Startups have to opt-in to politics.
Entrepreneurs are inherently focused on building their product and getting to market quickly. Very early stage entrepreneurs don’t have the time, resources, or the wherewithal to become involved in policy. A compliance department doesn’t come until it’s time to IPO, and a lobbying arm might get added when serious revenues are already being generated.

Working alongside startups — and being one ourselves — we’ve experienced the frustration of trying to comply with complex regulations that seem designed to protect antiquated markets and products. We helped form Engine Advocacy in December to give startups a voice in the political process, and do the heavy-lifting on influencing policy that allows entrepreneurship to thrive. Engine has advocated for startups on issues as diverse as copyright, crowdsourced investments, skilled immigration, and software patents, and remains a resource for our portfolio companies and the community at large. Working with Engine, we’ve hosted elected officials from across the political spectrum, eager to learn from startups about the problems their businesses face.

The startup community is invaluable. The startup “scene” is a distraction.
Time is short. Opportunity cost is high. It can be counterproductive to get sucked into the startup “scene” — trendy conferences, parties, and even demo days can be a distraction from a startup’s main focus of its product and the people who use it. While we recognize the value in being an engaged member of the wider community, we believe a heads down focus on building the best possible products has served us better. The kind of community we have built at Hattery has proved invaluable to us and to our portfolio companies and clients, from the daily information exchange that happens over lunch or in shared spaces in the office, to the access our companies have to a network of advisors and service providers.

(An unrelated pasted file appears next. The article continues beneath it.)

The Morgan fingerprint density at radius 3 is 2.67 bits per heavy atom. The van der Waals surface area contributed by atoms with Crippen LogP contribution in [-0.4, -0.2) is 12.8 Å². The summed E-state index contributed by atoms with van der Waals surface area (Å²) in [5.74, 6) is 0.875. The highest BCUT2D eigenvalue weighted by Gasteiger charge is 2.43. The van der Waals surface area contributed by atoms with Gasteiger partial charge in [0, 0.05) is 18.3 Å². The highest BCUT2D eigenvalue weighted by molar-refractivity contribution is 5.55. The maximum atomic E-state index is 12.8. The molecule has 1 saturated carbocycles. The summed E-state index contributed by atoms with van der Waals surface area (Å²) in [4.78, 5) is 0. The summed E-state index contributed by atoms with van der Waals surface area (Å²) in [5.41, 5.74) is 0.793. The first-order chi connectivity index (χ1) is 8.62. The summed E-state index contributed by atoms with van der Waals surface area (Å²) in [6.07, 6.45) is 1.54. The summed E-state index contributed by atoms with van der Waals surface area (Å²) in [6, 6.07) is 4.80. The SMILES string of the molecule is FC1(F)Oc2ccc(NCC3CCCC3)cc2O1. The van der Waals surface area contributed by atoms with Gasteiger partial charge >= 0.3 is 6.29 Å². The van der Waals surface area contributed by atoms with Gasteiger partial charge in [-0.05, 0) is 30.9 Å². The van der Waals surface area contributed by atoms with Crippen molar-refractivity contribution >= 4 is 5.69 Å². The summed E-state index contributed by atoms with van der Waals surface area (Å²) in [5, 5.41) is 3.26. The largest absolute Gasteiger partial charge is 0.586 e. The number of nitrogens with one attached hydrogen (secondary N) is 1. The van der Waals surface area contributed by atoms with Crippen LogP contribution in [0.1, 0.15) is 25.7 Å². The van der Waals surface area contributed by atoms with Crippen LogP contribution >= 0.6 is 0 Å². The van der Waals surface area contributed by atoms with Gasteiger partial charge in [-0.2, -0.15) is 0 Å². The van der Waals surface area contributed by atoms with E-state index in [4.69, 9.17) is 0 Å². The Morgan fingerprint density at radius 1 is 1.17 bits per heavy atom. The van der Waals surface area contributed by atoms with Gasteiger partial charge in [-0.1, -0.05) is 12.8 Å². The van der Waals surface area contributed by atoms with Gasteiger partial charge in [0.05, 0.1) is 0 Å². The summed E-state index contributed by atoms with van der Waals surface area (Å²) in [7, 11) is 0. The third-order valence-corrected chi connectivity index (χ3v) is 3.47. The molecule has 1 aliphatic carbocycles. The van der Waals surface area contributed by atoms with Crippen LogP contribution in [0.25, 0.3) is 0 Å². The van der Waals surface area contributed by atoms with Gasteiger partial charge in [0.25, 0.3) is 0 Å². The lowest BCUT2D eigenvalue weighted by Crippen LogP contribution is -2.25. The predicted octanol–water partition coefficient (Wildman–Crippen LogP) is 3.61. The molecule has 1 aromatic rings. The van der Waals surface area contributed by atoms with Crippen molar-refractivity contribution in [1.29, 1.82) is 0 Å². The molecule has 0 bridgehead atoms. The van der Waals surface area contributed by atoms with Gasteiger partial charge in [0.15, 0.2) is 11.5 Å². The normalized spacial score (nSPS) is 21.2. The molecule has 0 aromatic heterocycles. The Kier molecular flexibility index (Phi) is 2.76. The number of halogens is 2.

Celebrate your successes.
In the startup world, it’s common to blow past your achievements as you strive for the next milestone — but in an environment where people are working fast and lean to create a product they have passion for, recognizing accomplishment can be an inoculation against burnout and an important reminder of the bigger picture.

Last month, we celebrated our one year anniversary. It was an opportunity for us to reflect on what we’re proud of: the work we’ve done over the last year, the space we’ve built, and the team that made it happen.

We’re looking forward to what the next year brings, and to sharing it with you.

If you visit us, you’ll find out…

  • 60+ people eat lunch together at Hattery every day, and follow the @hatterykitchen twitter feed
  • Dozens of startups in our neighborhood rely on us as a wireless relay connection to the local datacenter through our direct microwave link with local ISP Monkeybrains
  • An average of 150 devices are connected to our wireless network during business hours
  • We have a custom Hattery typeface, created by local type designer James Edmonson
  • Our conference tables and many of our desks were crafted from wood salvaged in the office buildout from the second floor rafters
  • Our largest resident dog is a rescue greyhound named Chasqui. Our smallest, a long-haired Chihuahua who goes by El Chupacabra